Friday, 23 December 2016

Monday, 28 November 2016

Quest to visit Hobbiton


I've recently returned from a holiday in Australia and New Zealand, where I had the chance to go to the Alexander farm in Matamata, New Zealand - also known as the film location for Hobbiton, Middle Earth! This place was top of my bucket list for sites to visit when in New Zealand, and I'm happy to confirm it surpassed my expectations. I loved how the village sprawled over the lush landscape and the attention to detail given to the set dressing.

I also had the chance to go to Peter Jackson's Weta Workshop in Wellington, where a lot of the special effects for The Lord of the Rings and The Hobbit trilogies were done.











Sunday, 16 October 2016

Quest to read a further 100 YA books (Part 2)

Time to add some more books I've read to this quest!  (Part 1 is found here.)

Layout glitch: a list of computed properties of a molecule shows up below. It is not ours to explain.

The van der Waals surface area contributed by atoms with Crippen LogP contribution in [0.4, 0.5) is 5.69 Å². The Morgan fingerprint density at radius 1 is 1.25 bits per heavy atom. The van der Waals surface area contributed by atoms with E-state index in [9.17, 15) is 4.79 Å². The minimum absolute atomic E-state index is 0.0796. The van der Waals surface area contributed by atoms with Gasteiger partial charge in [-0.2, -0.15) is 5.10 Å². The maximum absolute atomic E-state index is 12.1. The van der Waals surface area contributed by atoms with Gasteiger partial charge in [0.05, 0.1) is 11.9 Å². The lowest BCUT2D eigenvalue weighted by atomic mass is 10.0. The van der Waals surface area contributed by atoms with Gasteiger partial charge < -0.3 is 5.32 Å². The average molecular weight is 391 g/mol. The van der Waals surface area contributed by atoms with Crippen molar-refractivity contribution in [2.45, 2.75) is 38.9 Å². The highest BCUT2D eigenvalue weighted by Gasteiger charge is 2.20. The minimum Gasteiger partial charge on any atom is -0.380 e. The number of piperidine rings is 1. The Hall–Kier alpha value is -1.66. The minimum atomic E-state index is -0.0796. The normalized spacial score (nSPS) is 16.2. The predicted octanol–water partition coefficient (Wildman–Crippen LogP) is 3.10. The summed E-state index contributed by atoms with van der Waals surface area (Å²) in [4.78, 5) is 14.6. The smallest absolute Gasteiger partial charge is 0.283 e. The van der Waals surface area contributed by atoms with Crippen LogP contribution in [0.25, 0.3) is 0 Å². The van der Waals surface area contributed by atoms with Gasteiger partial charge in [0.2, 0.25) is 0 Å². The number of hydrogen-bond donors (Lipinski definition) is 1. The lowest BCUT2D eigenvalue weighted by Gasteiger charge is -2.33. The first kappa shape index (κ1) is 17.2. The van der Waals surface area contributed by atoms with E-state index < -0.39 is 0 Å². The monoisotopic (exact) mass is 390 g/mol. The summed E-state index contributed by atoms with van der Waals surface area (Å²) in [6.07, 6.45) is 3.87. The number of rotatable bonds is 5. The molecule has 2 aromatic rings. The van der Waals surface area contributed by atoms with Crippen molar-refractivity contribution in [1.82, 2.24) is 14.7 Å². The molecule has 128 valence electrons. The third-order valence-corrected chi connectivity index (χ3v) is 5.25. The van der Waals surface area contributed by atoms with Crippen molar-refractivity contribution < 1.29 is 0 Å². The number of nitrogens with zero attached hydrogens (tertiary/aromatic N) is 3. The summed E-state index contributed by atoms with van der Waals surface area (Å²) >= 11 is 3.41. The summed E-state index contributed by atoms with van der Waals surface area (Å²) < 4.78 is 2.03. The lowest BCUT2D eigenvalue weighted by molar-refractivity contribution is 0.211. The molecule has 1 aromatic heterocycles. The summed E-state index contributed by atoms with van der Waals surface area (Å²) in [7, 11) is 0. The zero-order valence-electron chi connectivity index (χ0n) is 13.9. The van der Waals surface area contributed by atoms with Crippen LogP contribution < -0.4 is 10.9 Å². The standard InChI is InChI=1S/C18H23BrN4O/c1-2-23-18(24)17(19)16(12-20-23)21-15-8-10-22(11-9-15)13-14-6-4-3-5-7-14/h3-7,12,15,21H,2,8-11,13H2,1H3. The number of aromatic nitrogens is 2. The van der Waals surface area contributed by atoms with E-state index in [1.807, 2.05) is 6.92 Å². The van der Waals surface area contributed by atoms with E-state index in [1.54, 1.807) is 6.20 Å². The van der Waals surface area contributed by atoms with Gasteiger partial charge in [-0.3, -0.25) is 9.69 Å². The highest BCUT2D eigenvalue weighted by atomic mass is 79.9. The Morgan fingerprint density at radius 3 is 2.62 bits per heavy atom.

21) Fire and Thorns by Rae Carson
22) The Crown of Embers by Rae Carson
23) The Bitter Kingdom by Rae Carson
24) Black Rabbit Summer by Kevin Brooks
25) If You Find Me by Emily Murdoch
26) A Song for Ella Grey by David Almond
27) The Giver by Lois Lowry
28) Tender Morsels by Margo Lanagan
29) The Look by Sophia Bennett
30) Stella by Helen Eve
31) The Blackthorn Key by Kevin Sands
32) All The Bright Places by Jennifer Niven
33) Thorn Abbey by Nancy Ohlin
34) Black Ice by Becca Fitzpatrick
35) The Lie Tree by Frances Hardinge
36) Panic by Lauren Oliver
37) Marie Antoinette, Serial Killer by Katie Alender
38) Vivian versus the Apocalypse by Katie Coyle
39) Vivian versus America by Katie Coyle
40) Poison by Bridget Zinn


Friday, 16 September 2016

Time to celebrate

Time to light the fireworks in celebration - my latest WIP (a YA fantasy) is done! Hoorah! I'll be reading this draft all the way through tomorrow, and hopefully won't have many tweaks to make. Then - it'll be sent out to betas. (Scary!) :o)

I'd like to have some chocolate to celebrate, but look how late it is!  (Nah, it's never too late for chocolate!)

Sunday, 28 August 2016

Writing tips for my 7-year-old nephew